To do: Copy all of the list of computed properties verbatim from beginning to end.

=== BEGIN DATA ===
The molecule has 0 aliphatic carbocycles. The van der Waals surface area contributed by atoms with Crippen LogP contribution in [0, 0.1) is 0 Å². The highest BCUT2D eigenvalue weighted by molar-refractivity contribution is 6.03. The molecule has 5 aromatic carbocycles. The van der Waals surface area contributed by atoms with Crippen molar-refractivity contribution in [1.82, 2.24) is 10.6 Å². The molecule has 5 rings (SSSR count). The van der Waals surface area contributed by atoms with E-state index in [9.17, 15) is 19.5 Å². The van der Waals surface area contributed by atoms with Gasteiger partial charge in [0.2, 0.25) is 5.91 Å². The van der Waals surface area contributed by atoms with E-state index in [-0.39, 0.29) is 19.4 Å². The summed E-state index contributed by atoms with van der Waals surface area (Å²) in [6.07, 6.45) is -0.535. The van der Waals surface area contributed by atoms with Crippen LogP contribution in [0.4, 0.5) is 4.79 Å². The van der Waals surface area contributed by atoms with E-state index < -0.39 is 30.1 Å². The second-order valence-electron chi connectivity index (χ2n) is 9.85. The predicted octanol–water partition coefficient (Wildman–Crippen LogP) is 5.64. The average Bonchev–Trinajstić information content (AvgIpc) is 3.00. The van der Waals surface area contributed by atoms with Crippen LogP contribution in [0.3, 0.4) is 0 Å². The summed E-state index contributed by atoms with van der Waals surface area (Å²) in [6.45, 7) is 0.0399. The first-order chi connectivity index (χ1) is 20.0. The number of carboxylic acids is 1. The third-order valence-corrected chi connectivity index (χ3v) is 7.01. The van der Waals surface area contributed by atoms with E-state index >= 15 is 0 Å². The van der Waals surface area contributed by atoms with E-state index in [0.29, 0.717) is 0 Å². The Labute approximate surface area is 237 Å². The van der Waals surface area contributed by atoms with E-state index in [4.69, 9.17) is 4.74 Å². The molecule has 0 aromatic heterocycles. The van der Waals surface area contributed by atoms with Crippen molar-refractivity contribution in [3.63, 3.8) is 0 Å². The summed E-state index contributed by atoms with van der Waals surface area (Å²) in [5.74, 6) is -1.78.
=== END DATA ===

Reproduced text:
The molecule has 0 aliphatic carbocycles. The van der Waals surface area contributed by atoms with Crippen LogP contribution in [0, 0.1) is 0 Å². The highest BCUT2D eigenvalue weighted by molar-refractivity contribution is 6.03. The molecule has 5 aromatic carbocycles. The van der Waals surface area contributed by atoms with Crippen molar-refractivity contribution in [1.82, 2.24) is 10.6 Å². The molecule has 5 rings (SSSR count). The van der Waals surface area contributed by atoms with E-state index in [9.17, 15) is 19.5 Å². The van der Waals surface area contributed by atoms with Gasteiger partial charge in [0.2, 0.25) is 5.91 Å². The van der Waals surface area contributed by atoms with E-state index in [-0.39, 0.29) is 19.4 Å². The summed E-state index contributed by atoms with van der Waals surface area (Å²) in [6.07, 6.45) is -0.535. The van der Waals surface area contributed by atoms with Crippen LogP contribution in [0.4, 0.5) is 4.79 Å². The van der Waals surface area contributed by atoms with E-state index < -0.39 is 30.1 Å². The second-order valence-electron chi connectivity index (χ2n) is 9.85. The predicted octanol–water partition coefficient (Wildman–Crippen LogP) is 5.64. The average Bonchev–Trinajstić information content (AvgIpc) is 3.00. The van der Waals surface area contributed by atoms with Crippen LogP contribution in [0.3, 0.4) is 0 Å². The summed E-state index contributed by atoms with van der Waals surface area (Å²) in [6.45, 7) is 0.0399. The first-order chi connectivity index (χ1) is 20.0. The number of carboxylic acids is 1. The third-order valence-corrected chi connectivity index (χ3v) is 7.01. The van der Waals surface area contributed by atoms with E-state index >= 15 is 0 Å². The van der Waals surface area contributed by atoms with E-state index in [0.29, 0.717) is 0 Å². The Labute approximate surface area is 237 Å². The van der Waals surface area contributed by atoms with E-state index in [4.69, 9.17) is 4.74 Å². The molecule has 0 aromatic heterocycles. The van der Waals surface area contributed by atoms with Crippen molar-refractivity contribution in [3.63, 3.8) is 0 Å². The summed E-state index contributed by atoms with van der Waals surface area (Å²) in [5.74, 6) is -1.78.